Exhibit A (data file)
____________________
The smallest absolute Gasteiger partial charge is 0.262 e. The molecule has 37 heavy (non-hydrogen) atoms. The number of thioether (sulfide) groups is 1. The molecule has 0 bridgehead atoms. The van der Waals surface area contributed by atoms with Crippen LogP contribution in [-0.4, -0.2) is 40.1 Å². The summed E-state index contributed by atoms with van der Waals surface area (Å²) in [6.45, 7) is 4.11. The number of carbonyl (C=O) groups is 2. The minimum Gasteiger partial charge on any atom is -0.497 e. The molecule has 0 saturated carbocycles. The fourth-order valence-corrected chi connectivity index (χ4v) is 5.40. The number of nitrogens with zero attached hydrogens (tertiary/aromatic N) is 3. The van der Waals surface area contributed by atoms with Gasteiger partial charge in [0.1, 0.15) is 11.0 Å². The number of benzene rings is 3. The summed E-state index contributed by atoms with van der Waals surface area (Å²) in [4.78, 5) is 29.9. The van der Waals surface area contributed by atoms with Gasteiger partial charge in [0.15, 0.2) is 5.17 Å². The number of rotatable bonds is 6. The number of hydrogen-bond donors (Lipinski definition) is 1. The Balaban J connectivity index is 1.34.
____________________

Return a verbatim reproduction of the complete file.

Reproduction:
The smallest absolute Gasteiger partial charge is 0.262 e. The molecule has 37 heavy (non-hydrogen) atoms. The number of thioether (sulfide) groups is 1. The molecule has 0 bridgehead atoms. The van der Waals surface area contributed by atoms with Crippen LogP contribution in [-0.4, -0.2) is 40.1 Å². The summed E-state index contributed by atoms with van der Waals surface area (Å²) in [6.45, 7) is 4.11. The number of carbonyl (C=O) groups is 2. The minimum Gasteiger partial charge on any atom is -0.497 e. The molecule has 0 saturated carbocycles. The fourth-order valence-corrected chi connectivity index (χ4v) is 5.40. The number of nitrogens with zero attached hydrogens (tertiary/aromatic N) is 3. The van der Waals surface area contributed by atoms with Gasteiger partial charge in [0.1, 0.15) is 11.0 Å². The number of benzene rings is 3. The summed E-state index contributed by atoms with van der Waals surface area (Å²) in [4.78, 5) is 29.9. The van der Waals surface area contributed by atoms with Gasteiger partial charge in [0.15, 0.2) is 5.17 Å². The number of rotatable bonds is 6. The number of hydrogen-bond donors (Lipinski definition) is 1. The Balaban J connectivity index is 1.34.